Businesses will only be able to process personal data collected if one (or more) of the following six grounds, below, have been met.
Failure to comply with one or more of the grounds will result in a criminal offence.
Controllers can obtain the consent of data subjects to process their personal data. Consent must be:
Consent can be given by way of a statement or affirmative action. Affirmative action means that it is no longer recommended that businesses rely on pre-ticked boxes.
Consent cannot be given by a child under the age of 16 unless there is parental consent (reasonable efforts must be taken to ensure that, where consent is provided by the parent, it is genuine).
The burden of proof lies with the data controller who must show that consent was validly obtained. As such, the controller should regularly confirm, review and update consent.
Performance of a contract
Processing is necessary for the performance of a contract or where it is necessary in order to ‘take steps’ at the request of the data subject before entering into the contract.
Compliance with a legal obligation
Where data is processed in order to comply with a legal obligation. The obligation does not have to be required by legislation or statute, but it must be clear having regard to the laws of the UK.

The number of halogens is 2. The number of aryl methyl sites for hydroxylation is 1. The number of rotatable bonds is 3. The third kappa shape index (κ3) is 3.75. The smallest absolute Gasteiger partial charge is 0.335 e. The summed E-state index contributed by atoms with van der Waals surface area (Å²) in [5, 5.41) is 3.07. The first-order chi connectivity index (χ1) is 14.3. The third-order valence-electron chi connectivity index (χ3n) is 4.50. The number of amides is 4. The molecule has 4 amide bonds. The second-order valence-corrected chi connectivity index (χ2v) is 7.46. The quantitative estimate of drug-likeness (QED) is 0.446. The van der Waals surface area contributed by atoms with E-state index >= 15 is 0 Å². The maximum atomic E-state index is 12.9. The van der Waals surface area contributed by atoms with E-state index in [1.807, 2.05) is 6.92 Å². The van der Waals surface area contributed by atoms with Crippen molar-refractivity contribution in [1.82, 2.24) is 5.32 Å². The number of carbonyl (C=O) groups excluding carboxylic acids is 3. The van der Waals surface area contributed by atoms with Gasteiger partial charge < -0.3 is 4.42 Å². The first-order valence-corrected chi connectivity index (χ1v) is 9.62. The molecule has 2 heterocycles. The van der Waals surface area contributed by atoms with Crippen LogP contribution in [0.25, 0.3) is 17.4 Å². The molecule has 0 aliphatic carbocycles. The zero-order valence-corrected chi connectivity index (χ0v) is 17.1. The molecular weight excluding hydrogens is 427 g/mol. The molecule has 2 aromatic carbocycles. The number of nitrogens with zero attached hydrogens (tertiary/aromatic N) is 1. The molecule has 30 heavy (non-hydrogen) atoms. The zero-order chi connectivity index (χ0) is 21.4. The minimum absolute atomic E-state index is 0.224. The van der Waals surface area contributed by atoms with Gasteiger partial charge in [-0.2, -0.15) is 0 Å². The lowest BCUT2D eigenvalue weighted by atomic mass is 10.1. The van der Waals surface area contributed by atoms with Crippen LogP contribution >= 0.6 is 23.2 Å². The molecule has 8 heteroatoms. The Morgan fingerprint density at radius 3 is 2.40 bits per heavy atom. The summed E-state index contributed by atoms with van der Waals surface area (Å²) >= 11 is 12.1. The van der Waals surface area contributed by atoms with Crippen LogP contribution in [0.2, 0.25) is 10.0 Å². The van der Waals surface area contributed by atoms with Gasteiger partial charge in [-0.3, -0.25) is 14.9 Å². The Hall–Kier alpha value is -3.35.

Vital interests of the data subject
Processing is required to protect the vital interests of the data subject or another individual.
Vital interests include interests essential for the life of the data subject or processing data for humanitarian purposes and, in particular, cases where a disaster has struck.
Processing is necessary for performing a task that is in the public interest or in the exercise of official authority vested in the data controller. For example, a local authority using personal data to collect council tax.
Legitimate interests of the data controller
Legitimate interests can include commercial interests, individual interests or broader societal benefits. Processing is necessary for the legitimate interests pursued by the data controller or by a third party, as long as the processing does not override the fundamental rights and freedoms of the data subject (eg for network and information security or for the prevention of fraud).
Public authorities and any party dealing with children (as a child's interests will always override the interests of a data controller) are not able to rely on this ground.